8.27.2015

Layering, Part IA, Naked

My first post on layering touched on one aspect that goes a long way towards giving a room the layered look, window dressing.

Of course there are always exceptions.

Spectacular views require naked windows. Which makes me wonder if minimalists are exhibitionists at heart if not in actual practice.

Minimalist beauty. Ultra terrifying. The Vanger House.
from The Girl With The Dragon Tattoo

A sleeping porch on Flathead Lake, Montana via pinterest.

Exacting architectural details and beautiful furnishings can easily trump a window dressing.

Dennison Dampier Interior Design

Carolyn Roehm's Charleston House

Charming breakfast rooms.

Also from Dennison Dampier Interior Design.

And of course one reason to have naked windows is plain old dislike. OK, you're a minimalist without the exhibitionist element. I get it.

Another might be a bad fit for our value system, i.e., investing in experiential entertainment (travel, restaurants and the like) or tuition (I can think of a million others) are high priorities and window dressings will never, ever be on the list. I get it.

The above being said, I am a huge proponent of refraining from informing others that a) their value system must align with ours and/or b) curtains/blinds/shades are ugly because we don't like them.

You are probably wondering why I include this caution. I was once sucked into a conversation where one participant described curtains and window dressing in general as "dust catching eyesores" and why would anyone ever want them. Privacy came immediately to mind but some conversations are not worth continuing. Another fine example of living long enough to see and hear just about everything.

OK, I'm officially off the soap box.

Next installment, Undergarments. For Windows.

Thanks for reading,
Linda Pakravan

Layering Part I, Fully Clothed

Elle Decor, one of my favorite shelter mags, says the layered room has color, texture and pattern.

Examples are always helpful. Elle Decor's.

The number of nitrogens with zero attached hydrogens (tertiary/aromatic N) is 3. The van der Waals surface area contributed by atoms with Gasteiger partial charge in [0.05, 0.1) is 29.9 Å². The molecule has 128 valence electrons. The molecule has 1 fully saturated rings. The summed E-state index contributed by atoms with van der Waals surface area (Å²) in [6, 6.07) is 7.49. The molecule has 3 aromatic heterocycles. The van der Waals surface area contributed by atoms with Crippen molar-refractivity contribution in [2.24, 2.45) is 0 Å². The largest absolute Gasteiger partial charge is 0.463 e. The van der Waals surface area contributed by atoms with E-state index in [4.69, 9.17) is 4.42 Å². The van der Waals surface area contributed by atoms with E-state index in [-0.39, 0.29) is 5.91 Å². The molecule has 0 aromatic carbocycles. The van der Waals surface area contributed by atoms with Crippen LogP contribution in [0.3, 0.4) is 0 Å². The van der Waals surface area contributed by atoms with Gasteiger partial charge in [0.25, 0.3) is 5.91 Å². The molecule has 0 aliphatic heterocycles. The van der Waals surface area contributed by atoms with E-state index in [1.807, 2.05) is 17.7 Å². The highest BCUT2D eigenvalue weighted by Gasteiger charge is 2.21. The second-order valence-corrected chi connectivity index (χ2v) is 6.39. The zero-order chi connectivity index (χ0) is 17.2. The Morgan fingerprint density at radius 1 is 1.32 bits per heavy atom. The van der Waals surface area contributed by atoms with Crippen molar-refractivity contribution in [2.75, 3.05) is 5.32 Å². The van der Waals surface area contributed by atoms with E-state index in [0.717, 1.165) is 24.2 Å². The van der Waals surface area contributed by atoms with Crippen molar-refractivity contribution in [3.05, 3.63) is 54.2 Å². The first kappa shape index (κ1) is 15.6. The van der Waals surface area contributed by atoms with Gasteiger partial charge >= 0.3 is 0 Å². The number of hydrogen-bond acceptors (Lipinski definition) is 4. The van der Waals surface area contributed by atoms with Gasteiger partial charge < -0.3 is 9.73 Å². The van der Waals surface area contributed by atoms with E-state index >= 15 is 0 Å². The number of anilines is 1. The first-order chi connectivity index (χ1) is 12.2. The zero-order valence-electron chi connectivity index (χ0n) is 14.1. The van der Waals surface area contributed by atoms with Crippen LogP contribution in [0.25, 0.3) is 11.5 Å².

Kristen and Lindsey Buckingham's LR via Elle Decor.


Holy Cow! Way too intense for me. But let's not abandon layering just yet.

Restart. Andrew Brown's Birmingham cottage in Veranda.

Andrew Brown via Veranda

Color, texture, pattern. All here. Andrew Brown then adds layers that give the curated versus decorated look. Antique chairs in several styles in various materials and finishes. Small details like the banding on the curtains and the curved curtain rod.

And something that takes an expert eye to pull off, mixing proportions and scale: a pair of oversize urns, huge mat for small art, three distinctly different tables.

Several layers are good. They give a room character, depth, interest, insight into our personality or maybe a glimpse of our family history.


The mirror hung in Katie Ridder's childhood home.
Sitting underneath the mirror is Katie's grandmother's Sheraton style sofa.
via New York Social Diary

Take Katie Ridder's living room (above).

Three upholstery styles. A Sheraton style sofa from Katie's grandmother keeps company with a modern sofa and traditional club chairs. Stained doors and door frames with painted moldings. The art deco influenced fabric on the modern sofa rests on an antique rug. The curtains are taken up to the crown molding and the border echoes the rug.

Last example.

Nick Olsen
Mr. Olsen was apprentice to Miles Redd, Color Master Supreme. 
Both of these gentlemen are so young but their approach to windows is unapologetic traditional. 
And executed with couturier detailing.




Nick Olsen on HouseBeautiful
N.B. The first pic is the cropped beauty shot. This is the human eye view.

A bedroom Nick Olsen did for a client. Hanging the curtain above the window frame makes an ordinary ceiling height less ordinary. The Zig-Zag chair was designed in the 1920s but it looks modern; a brave choice with the white French desk. Green edged ruffles echo the printed fabric's vines. I think the chevroned chest is an IKEA hack.

Three totally different looks.

All these rooms are layered, whether we like the style or not. But overall,


they look finished.

Let us be real for a moment. Finished rooms do not happen overnight. Or even a few months. I have to believe Ms. Ridder and Mr. Brown have been collecting antiques and beautiful stuff for years.

Don't click away just yet. Maybe we don't have collections or collecting skills (i.e., some of my husband's yard sale finds, OK, skill is not the issue, the thrill of the hunt clouds his aesthetic judgement) or family furniture.

We can all do the layer that requires no family history, zero expensive travels to exotic locales, nor decades of collecting:

fully clothed and dressed windows.

For me, a room without window dressings (window treatments, if you prefer) rarely looks layered, it feels unfinished and the windows look naked. I can easily live with a room that has very few layers if the windows are done.

Not everyone is on board the dressed window train, or layered rooms for that matter, and that is OK. It is your domicile, not mine.

Geography and the view play a big role on whether to dress or not, but that deserves its own post, Layering Part IA, Naked. Windows, that is.

Thanks for reading,
Linda Pakravan